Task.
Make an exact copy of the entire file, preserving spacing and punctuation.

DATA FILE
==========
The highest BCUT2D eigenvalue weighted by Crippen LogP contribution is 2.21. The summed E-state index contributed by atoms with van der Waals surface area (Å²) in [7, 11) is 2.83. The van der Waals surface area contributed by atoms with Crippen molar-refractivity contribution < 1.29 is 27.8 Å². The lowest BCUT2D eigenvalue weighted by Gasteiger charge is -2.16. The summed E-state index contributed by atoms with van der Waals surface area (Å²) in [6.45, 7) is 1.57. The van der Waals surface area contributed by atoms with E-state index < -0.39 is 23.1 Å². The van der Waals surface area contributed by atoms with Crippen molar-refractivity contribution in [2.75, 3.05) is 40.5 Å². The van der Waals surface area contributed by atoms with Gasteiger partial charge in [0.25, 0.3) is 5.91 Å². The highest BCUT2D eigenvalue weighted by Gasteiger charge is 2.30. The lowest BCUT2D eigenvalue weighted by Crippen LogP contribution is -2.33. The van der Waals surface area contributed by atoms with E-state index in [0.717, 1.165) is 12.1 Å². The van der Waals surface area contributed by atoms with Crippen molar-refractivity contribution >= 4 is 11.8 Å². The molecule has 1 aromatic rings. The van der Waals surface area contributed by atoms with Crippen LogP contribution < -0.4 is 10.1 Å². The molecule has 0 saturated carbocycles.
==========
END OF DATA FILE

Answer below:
The highest BCUT2D eigenvalue weighted by Crippen LogP contribution is 2.21. The summed E-state index contributed by atoms with van der Waals surface area (Å²) in [7, 11) is 2.83. The van der Waals surface area contributed by atoms with Crippen molar-refractivity contribution < 1.29 is 27.8 Å². The lowest BCUT2D eigenvalue weighted by Gasteiger charge is -2.16. The summed E-state index contributed by atoms with van der Waals surface area (Å²) in [6.45, 7) is 1.57. The van der Waals surface area contributed by atoms with E-state index < -0.39 is 23.1 Å². The van der Waals surface area contributed by atoms with Crippen molar-refractivity contribution in [2.75, 3.05) is 40.5 Å². The van der Waals surface area contributed by atoms with Gasteiger partial charge in [0.25, 0.3) is 5.91 Å². The highest BCUT2D eigenvalue weighted by Gasteiger charge is 2.30. The lowest BCUT2D eigenvalue weighted by Crippen LogP contribution is -2.33. The van der Waals surface area contributed by atoms with E-state index in [0.717, 1.165) is 12.1 Å². The van der Waals surface area contributed by atoms with Crippen molar-refractivity contribution >= 4 is 11.8 Å². The molecule has 1 aromatic rings. The van der Waals surface area contributed by atoms with Crippen LogP contribution < -0.4 is 10.1 Å². The molecule has 0 saturated carbocycles.